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Reed v. Reed

United States District Court, D. Maryland

October 30, 2014

STEVEN KENNETH REED, Appellant,
v.
DEBORAH A. REED, Appellee. Bankr. No. 12-21819-RAG Adversary No. 12-629.

MEMORANDUM OPINION

RICHARD D. BENNETT, District Judge.

This case presents the second appeal arising out of Appellant Steven Kenneth Reed's ("Appellant") Chapter 7 bankruptcy proceeding; in this appeal, Appellant now challenges the United States Bankruptcy Court for the District of Maryland's order awarding attorneys' fees to Appellee Deborah A. Reed's ("Appellee").[1] Appellant argues that the Bankruptcy Court erred because Appellee is an unsecured creditor who is not entitled to attorneys' fees under Section 506 of the Bankruptcy Code and, alternatively, that the doctrine of merger bars recovery pursuant to Maryland law. Appellee has filed a Motion to Dismiss Appeal (ECF No. 3), arguing that Appellant's failure to timely file his brief and failure to file a transcript of the proceedings below merits dismissal.

This Court has jurisdiction over this matter pursuant to 28 U.S.C. ยง 158(a)(1), which extends jurisdiction to the United States District Courts to hear appeals from the final judgments, orders, and decrees of the United States Bankruptcy Courts. The parties' submissions have been reviewed, and no hearing is necessary. See Local Rule 105.6 (D. Md. 2014); Fed. R. Bankr. Pro. 8012. For the reasons that follow, the Appellee's Motion to Dismiss Appeal (ECF No. 3) is DENIED. Additionally, the Bankruptcy Court's Order Awarding Attorneys' Fees and Entering Final Judgment (ECF No. 1-12) is AFFIRMED and Appellant's appeal is DENIED.

BACKGROUND

This Court recently summarized the facts of this case in the related case of Reed v. Reed, Civ. A. No. RDB-14-175, 2014 WL 4926187 (D. Md. Sept. 30, 2014). This Court draws from this Court's previous recitation of the facts in that appeal and supplements that recitation to the extent necessary for this separate appeal.

I. The Parties' Divorce and the Marital Settlement Agreement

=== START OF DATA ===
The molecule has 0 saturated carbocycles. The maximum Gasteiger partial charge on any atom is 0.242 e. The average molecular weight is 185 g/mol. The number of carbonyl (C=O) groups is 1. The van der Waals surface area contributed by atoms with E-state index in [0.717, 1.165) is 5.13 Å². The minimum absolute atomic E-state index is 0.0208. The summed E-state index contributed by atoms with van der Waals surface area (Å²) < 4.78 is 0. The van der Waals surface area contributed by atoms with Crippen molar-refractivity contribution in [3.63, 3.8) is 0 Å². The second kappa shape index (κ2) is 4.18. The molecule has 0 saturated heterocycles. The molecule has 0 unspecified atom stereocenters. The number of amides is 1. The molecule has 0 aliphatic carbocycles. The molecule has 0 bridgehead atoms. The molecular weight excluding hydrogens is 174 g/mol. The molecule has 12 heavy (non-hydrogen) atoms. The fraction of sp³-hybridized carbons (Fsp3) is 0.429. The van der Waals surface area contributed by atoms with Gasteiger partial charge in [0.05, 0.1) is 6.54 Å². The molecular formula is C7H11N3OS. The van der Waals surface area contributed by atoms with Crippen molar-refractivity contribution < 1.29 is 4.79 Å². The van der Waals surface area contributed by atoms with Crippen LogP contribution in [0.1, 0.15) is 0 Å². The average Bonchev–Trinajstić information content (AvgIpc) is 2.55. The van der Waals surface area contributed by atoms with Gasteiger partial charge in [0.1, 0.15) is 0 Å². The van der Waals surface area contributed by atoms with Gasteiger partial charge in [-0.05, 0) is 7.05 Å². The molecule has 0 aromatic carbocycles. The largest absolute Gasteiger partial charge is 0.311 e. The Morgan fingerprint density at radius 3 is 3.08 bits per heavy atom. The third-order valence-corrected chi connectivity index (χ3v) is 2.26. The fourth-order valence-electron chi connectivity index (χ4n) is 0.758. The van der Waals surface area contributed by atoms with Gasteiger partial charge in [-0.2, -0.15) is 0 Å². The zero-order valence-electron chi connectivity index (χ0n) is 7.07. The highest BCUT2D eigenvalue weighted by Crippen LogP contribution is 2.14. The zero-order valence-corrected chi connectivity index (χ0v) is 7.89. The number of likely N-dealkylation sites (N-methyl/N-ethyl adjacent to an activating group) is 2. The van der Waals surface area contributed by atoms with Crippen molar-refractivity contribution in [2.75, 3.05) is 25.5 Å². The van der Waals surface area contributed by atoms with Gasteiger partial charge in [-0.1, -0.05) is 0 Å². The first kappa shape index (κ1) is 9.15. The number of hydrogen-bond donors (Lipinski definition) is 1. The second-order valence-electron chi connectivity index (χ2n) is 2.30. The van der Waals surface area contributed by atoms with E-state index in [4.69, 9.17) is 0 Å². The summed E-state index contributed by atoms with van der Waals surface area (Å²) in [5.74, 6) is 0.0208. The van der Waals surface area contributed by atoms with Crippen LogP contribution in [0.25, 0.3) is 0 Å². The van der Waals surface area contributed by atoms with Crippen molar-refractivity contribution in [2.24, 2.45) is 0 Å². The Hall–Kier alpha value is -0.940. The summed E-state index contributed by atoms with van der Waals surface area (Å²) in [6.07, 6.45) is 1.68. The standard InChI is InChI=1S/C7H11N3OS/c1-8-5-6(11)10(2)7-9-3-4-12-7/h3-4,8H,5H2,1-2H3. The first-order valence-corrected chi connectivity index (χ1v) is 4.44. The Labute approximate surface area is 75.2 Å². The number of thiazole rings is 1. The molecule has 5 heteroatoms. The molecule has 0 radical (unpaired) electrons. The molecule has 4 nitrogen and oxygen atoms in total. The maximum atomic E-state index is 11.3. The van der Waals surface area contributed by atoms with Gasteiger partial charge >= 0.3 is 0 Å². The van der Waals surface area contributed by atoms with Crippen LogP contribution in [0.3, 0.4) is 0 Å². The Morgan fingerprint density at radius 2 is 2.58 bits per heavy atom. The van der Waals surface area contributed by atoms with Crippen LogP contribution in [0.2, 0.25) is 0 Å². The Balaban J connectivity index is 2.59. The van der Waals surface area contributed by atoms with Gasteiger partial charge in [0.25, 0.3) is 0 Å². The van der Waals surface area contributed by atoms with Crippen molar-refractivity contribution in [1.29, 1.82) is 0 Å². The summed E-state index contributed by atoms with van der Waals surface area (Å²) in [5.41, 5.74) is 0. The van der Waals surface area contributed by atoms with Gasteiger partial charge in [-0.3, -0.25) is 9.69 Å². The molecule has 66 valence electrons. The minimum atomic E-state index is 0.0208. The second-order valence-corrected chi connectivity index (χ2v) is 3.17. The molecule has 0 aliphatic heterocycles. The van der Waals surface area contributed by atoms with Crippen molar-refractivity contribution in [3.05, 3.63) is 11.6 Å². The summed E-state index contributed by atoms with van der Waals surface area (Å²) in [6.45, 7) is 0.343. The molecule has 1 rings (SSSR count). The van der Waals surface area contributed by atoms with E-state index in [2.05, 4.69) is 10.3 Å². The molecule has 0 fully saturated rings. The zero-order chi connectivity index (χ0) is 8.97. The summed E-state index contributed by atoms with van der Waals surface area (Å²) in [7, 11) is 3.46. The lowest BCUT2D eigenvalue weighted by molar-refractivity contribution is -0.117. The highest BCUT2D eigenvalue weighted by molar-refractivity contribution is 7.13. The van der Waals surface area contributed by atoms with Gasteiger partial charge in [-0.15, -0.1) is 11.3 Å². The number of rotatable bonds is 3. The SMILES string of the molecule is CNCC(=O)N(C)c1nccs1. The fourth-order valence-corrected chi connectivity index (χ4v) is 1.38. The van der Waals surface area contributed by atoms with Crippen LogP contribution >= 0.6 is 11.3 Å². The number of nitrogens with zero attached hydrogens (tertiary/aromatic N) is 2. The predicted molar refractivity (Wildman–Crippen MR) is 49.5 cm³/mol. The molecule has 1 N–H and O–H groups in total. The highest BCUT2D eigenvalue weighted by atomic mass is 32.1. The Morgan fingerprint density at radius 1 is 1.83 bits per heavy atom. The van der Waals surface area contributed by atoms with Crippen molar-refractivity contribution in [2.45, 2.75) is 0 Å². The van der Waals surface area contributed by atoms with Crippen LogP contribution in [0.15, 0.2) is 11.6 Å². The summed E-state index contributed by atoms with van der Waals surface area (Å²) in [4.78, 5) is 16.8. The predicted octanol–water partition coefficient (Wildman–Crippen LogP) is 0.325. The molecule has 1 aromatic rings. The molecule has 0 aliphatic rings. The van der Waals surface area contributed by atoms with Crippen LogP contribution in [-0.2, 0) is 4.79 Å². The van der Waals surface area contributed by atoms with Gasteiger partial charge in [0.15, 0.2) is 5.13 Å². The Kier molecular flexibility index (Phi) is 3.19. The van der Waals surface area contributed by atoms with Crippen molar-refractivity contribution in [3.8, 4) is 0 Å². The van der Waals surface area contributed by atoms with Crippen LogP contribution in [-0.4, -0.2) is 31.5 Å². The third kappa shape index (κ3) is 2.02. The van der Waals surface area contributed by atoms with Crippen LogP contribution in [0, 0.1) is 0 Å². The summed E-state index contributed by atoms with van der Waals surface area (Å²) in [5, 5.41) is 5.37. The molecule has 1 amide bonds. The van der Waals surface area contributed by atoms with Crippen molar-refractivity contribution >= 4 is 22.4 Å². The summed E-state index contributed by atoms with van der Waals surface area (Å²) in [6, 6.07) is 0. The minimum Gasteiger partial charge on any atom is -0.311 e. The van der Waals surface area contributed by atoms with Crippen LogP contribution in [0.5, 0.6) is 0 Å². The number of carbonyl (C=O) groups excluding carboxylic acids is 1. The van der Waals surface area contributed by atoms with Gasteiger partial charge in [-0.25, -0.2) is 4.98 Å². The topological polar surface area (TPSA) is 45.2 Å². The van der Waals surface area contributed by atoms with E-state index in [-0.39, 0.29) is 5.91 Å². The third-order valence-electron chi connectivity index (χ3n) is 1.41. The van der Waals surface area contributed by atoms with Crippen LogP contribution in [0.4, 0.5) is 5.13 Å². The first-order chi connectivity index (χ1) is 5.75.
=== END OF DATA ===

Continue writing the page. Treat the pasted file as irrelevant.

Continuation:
Appellant and Appellee were previously married, and they jointly owned a home at 8280 Patapsco Avenue, Pasadena, Maryland 21122 (the "Property"). On September 7, 2006, Appellee filed a Complaint for Absolute Divorce. In May of 2007, Appellee and Appellant contracted to sell the Property to Robert and Madelaine Binner (the "buyers"). After signing the contact of sale but prior to settlement, the Appellant and Appellee entered a Marital Settlement Agreement. Notably, Paragraph 8.3 of that Agreement provided that:

Until the said property is sold and settled, [Appellant] shall be solely responsible for all expenses associated with either the ownership or occupancy of said [Subject] Property. He shall also be solely responsible for all costs and expenses associated with maintaining and/or improving the said [Subject] Property so that it can be sold and, upon the signing of this Agreement, any legal or financial responsibility that Wife [Deborah A. Reed] may have had with regard to any monies that are or may be due as a result of the ownership of the [Subject] Property shall be assumed by Husband [Steven K. Reed]. Husband shall indemnify and hold Wife harmless as to all such legal and financial responsibilities.

On September 6, 2007, the Circuit Court for Anne Arundel County, Maryland granted Appellee an absolute divorce. The Circuit Court specifically noted that the Marital Settlement Agreement was "incorporated, but not merged, " into its Judgment.

II. The Buyers' Suit Against the Parties

Sometime after the closing of the sale of the Property on July 6, 2007, the buyers became dissatisfied with their purchase and filed suit against the Appellant and Appellee.[2] According to the buyers' complaint, the claims against Appellee arose out of various work performed on the Property by Appellant prior to the sale of the Property. The Appellee filed a cross-claim against Appellant in that action, requesting indemnification and contribution against Appellant for any and all liability for damages that Appellee might have to the buyers. After settling the claims as they pertained to her, Appellee filed a motion for summary judgment against the Appellant with respect to her cross-claim. The Circuit Court for Anne Arundel County granted the motion for summary judgment and awarded Appellee $49, 352.53 in damages and $6, 500.00 in attorneys' fees.[3]

III. Appellant's Bankruptcy Proceeding

On June 25, 2012, Appellant filed for relief under Chapter 7 of the Bankruptcy Code. In his papers, Appellant listed Appellee as a judgment creditor holding an unsecured, nonpriority claim of $55, 000.00. Appellee filed an Adversary Complaint against Appellant on September 21, 2012; specifically, Appellee sought to except the state court's judgment from discharge under Section 523(a)(15) of the Bankruptcy Code.[4]

On December 11, 2013, the Bankruptcy Court found in favor of Appellee and granted summary judgment against Appellant. The order allowed Appellee fifteen (15) days to submit a request for additional attorneys' fees and costs arising from the proceeding, and further provided an additional fifteen (15) days for Appellant to respond. Appellee filed her "Verified Request for Attorney's Fees and Costs" on December 26, 2013, seeking an additional $17, 544.50 in attorneys' fees and $1, 756.58 in costs. Appellant filed an opposition in response.[5] The Bankruptcy Court held an initial hearing on February 18, 2014 and issued an oral ...


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